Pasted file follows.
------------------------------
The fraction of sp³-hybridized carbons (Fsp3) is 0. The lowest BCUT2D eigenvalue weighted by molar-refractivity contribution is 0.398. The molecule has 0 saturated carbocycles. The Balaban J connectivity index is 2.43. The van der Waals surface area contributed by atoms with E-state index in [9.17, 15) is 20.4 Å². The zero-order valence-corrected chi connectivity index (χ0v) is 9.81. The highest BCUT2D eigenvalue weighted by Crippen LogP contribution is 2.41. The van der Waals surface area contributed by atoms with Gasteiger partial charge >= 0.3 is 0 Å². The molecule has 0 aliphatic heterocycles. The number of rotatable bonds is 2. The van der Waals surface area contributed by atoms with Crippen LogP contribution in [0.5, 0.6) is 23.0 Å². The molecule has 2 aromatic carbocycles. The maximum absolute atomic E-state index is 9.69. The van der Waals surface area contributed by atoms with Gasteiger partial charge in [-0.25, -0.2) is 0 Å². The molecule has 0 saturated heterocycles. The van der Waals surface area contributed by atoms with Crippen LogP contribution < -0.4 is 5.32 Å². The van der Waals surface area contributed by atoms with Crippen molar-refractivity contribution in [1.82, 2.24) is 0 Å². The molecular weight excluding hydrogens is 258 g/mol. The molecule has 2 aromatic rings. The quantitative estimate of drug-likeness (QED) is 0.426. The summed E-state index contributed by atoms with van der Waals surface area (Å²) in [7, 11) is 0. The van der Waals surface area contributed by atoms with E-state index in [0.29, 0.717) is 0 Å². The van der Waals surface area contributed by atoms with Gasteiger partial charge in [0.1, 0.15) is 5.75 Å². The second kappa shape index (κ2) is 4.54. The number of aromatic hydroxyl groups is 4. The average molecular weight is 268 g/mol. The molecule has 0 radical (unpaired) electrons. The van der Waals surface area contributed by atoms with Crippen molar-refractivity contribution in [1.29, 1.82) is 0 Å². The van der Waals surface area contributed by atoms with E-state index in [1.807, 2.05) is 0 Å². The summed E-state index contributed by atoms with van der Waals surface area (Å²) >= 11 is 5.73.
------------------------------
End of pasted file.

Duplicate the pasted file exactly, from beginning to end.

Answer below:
The fraction of sp³-hybridized carbons (Fsp3) is 0. The lowest BCUT2D eigenvalue weighted by molar-refractivity contribution is 0.398. The molecule has 0 saturated carbocycles. The Balaban J connectivity index is 2.43. The van der Waals surface area contributed by atoms with E-state index in [9.17, 15) is 20.4 Å². The zero-order valence-corrected chi connectivity index (χ0v) is 9.81. The highest BCUT2D eigenvalue weighted by Crippen LogP contribution is 2.41. The van der Waals surface area contributed by atoms with Gasteiger partial charge >= 0.3 is 0 Å². The molecule has 0 aliphatic heterocycles. The number of rotatable bonds is 2. The van der Waals surface area contributed by atoms with Crippen LogP contribution in [0.5, 0.6) is 23.0 Å². The molecule has 2 aromatic carbocycles. The maximum absolute atomic E-state index is 9.69. The van der Waals surface area contributed by atoms with Gasteiger partial charge in [-0.25, -0.2) is 0 Å². The molecule has 0 saturated heterocycles. The van der Waals surface area contributed by atoms with Crippen LogP contribution < -0.4 is 5.32 Å². The van der Waals surface area contributed by atoms with Crippen molar-refractivity contribution in [1.82, 2.24) is 0 Å². The molecular weight excluding hydrogens is 258 g/mol. The molecule has 2 aromatic rings. The quantitative estimate of drug-likeness (QED) is 0.426. The summed E-state index contributed by atoms with van der Waals surface area (Å²) in [7, 11) is 0. The van der Waals surface area contributed by atoms with E-state index in [0.29, 0.717) is 0 Å². The van der Waals surface area contributed by atoms with Gasteiger partial charge in [0.1, 0.15) is 5.75 Å². The second kappa shape index (κ2) is 4.54. The number of aromatic hydroxyl groups is 4. The average molecular weight is 268 g/mol. The molecule has 0 radical (unpaired) electrons. The van der Waals surface area contributed by atoms with Crippen molar-refractivity contribution in [1.29, 1.82) is 0 Å². The van der Waals surface area contributed by atoms with E-state index in [1.807, 2.05) is 0 Å². The summed E-state index contributed by atoms with van der Waals surface area (Å²) >= 11 is 5.73.